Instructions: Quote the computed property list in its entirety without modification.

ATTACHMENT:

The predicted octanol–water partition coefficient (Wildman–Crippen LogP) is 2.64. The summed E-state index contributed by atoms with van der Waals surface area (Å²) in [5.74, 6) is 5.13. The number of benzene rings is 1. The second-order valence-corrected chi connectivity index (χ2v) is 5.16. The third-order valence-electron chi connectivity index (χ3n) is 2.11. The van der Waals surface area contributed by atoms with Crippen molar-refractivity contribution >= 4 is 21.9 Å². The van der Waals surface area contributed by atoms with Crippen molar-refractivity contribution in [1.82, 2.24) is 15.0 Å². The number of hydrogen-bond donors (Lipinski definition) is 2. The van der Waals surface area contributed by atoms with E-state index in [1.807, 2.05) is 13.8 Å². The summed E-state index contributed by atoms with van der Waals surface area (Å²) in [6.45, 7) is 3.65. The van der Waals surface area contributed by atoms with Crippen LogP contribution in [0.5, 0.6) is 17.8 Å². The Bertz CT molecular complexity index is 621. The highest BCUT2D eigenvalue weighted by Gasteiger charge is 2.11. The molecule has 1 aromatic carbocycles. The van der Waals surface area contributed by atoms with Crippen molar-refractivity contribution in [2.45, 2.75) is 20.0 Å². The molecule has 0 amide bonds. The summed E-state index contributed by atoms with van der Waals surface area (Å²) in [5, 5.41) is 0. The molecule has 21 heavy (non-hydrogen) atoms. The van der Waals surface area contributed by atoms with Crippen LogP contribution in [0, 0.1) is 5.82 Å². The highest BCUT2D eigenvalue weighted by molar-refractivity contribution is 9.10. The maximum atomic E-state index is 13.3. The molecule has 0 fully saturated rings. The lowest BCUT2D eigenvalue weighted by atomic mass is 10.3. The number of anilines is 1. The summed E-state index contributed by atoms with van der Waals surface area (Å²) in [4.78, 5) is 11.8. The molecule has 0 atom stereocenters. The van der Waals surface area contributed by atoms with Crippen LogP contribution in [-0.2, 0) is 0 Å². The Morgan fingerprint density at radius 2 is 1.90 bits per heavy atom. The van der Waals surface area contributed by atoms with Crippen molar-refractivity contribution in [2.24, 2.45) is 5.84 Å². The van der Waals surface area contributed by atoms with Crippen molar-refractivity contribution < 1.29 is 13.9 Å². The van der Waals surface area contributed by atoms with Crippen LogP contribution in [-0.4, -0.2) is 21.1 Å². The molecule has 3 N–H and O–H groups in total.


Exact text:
The predicted octanol–water partition coefficient (Wildman–Crippen LogP) is 2.64. The summed E-state index contributed by atoms with van der Waals surface area (Å²) in [5.74, 6) is 5.13. The number of benzene rings is 1. The second-order valence-corrected chi connectivity index (χ2v) is 5.16. The third-order valence-electron chi connectivity index (χ3n) is 2.11. The van der Waals surface area contributed by atoms with Crippen molar-refractivity contribution >= 4 is 21.9 Å². The van der Waals surface area contributed by atoms with Crippen molar-refractivity contribution in [1.82, 2.24) is 15.0 Å². The number of hydrogen-bond donors (Lipinski definition) is 2. The van der Waals surface area contributed by atoms with E-state index in [1.807, 2.05) is 13.8 Å². The summed E-state index contributed by atoms with van der Waals surface area (Å²) in [6.45, 7) is 3.65. The van der Waals surface area contributed by atoms with Crippen LogP contribution in [0.5, 0.6) is 17.8 Å². The Bertz CT molecular complexity index is 621. The highest BCUT2D eigenvalue weighted by Gasteiger charge is 2.11. The molecule has 1 aromatic carbocycles. The van der Waals surface area contributed by atoms with Crippen molar-refractivity contribution in [2.45, 2.75) is 20.0 Å². The molecule has 0 amide bonds. The summed E-state index contributed by atoms with van der Waals surface area (Å²) in [5, 5.41) is 0. The molecule has 21 heavy (non-hydrogen) atoms. The van der Waals surface area contributed by atoms with Crippen LogP contribution in [0, 0.1) is 5.82 Å². The highest BCUT2D eigenvalue weighted by molar-refractivity contribution is 9.10. The maximum atomic E-state index is 13.3. The molecule has 0 fully saturated rings. The lowest BCUT2D eigenvalue weighted by atomic mass is 10.3. The number of anilines is 1. The summed E-state index contributed by atoms with van der Waals surface area (Å²) in [4.78, 5) is 11.8. The molecule has 0 atom stereocenters. The van der Waals surface area contributed by atoms with Crippen LogP contribution in [-0.2, 0) is 0 Å². The Morgan fingerprint density at radius 2 is 1.90 bits per heavy atom. The van der Waals surface area contributed by atoms with Crippen molar-refractivity contribution in [2.24, 2.45) is 5.84 Å². The van der Waals surface area contributed by atoms with Crippen molar-refractivity contribution < 1.29 is 13.9 Å². The van der Waals surface area contributed by atoms with Crippen LogP contribution in [-0.4, -0.2) is 21.1 Å². The molecule has 3 N–H and O–H groups in total.